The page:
Authorities in Macau say that the scare over a new outbreak is not yet over, after they found traces of coronavirus in eight samples taken from locations where four infected individuals had been.
None of the locations where samples were gathered were located inside of the city’s integrated resorts.
Authorities collected over 100 samples from the individuals’ residence, vehicle, workplace and other locations, but warned on Monday that traces of the virus could still be present. This comes as health officials are contacting nearly 150 people who rode on the same buses as one of the infected patients – aiming to test all of them as quickly as possible.
Macau’s mass testing campaign ended on Saturday, with authorities saying that none of the 716,251 samples gathered came back positive for coronavirus.
Individuals who did not get tested in the mass campaign have had their Health Code changed to yellow, meaning they can’t access public transportation, public spaces or casinos. As of Monday, some 4,700 people had been assigned Yellow health codes, only half of whom the Health Bureau was able to contact. Some 55 people have outright refused to take the test, and police are going to be sent to their residences to take them to get tested. If they refuse this testing they will either voluntarily be placed into quarantine or be subject to forced quarantine by authorities for 14 days.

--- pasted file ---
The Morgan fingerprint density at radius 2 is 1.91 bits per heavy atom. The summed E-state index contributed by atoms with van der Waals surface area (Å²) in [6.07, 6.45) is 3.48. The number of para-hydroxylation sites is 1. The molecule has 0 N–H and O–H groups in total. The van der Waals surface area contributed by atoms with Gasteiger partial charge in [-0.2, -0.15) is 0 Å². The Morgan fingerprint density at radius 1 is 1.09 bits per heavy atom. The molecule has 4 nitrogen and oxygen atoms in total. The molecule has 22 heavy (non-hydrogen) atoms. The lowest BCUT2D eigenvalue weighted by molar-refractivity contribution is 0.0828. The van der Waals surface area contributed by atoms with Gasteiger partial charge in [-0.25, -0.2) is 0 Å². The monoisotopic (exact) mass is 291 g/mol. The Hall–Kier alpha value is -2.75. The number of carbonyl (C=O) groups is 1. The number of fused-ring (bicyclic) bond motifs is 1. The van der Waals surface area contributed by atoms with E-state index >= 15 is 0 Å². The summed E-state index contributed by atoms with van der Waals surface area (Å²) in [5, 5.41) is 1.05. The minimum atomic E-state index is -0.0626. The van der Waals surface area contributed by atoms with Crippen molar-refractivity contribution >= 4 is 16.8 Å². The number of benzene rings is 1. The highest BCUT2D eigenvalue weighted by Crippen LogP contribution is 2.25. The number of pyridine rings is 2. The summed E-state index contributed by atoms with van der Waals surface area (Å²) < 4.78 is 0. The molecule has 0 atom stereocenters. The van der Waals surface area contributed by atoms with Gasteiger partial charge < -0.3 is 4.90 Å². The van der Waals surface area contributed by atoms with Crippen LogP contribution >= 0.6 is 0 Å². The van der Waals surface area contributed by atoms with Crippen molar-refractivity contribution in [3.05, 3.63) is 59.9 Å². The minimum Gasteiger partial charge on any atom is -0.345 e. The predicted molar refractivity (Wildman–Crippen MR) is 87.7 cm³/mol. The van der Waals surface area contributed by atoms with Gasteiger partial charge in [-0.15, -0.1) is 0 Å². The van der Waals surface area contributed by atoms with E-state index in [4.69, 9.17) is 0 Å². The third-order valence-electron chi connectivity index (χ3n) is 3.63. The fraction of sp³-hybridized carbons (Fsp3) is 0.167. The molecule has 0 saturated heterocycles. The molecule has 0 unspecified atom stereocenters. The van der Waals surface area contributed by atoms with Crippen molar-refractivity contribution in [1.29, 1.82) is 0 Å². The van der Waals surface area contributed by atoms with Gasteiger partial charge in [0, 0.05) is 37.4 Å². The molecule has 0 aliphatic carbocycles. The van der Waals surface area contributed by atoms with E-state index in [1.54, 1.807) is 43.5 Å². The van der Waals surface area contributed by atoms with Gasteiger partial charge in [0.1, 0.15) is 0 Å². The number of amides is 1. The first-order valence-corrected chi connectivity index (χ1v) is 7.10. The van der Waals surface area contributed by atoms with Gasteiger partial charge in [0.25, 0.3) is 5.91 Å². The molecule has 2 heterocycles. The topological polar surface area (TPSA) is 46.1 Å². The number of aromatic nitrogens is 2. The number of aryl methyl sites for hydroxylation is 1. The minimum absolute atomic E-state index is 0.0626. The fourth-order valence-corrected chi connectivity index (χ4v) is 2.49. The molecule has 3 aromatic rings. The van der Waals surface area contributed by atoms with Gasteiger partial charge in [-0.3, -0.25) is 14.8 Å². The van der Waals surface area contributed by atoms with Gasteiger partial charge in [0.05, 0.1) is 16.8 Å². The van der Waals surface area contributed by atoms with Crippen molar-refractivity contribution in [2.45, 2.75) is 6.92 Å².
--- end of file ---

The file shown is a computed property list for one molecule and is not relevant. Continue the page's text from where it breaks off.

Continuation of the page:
A second mass testing regime is still a possibility, depending on the outcome of the current testing and results from individuals still confined in the Red Zone – who will only be allowed to leave the area on August 17th, if no new cases are detected.
Macau authorities have also announced that they will be cancelling all local tours under its “Stay, Dine and See Macao” project, aimed at incentivising local tourism. All tours until August 17th will be cancelled, affecting about 4,700 people. The program had helped drive up hotel occupancy in recent months, offering a discount for locals on hospitality and F&B offerings.
After the four new cases were found, breaking Macau’s record of nearly 500 days without local infections, analysts have pushed back estimates, predicting Macau’s recovery could only start in the final months of the year. Morningstar has also slashed its gross gaming revenue estimate for 2021 to 42 percent of pre-pandemic levels, with 2022 gross gaming revenue estimates at 85 to 90 percent of pre-pandemic levels.
Amongst the delayed recovery, insiders say that non-paid leave schemes put in place by operators are now being prolonged or expanded to include more employees. Operators have been given a clear signal by the government that they should retain their local staff, causing them to pursue non-paid leave or voluntary holiday schemes – measures which are now expected to stretch into the fourth quarter.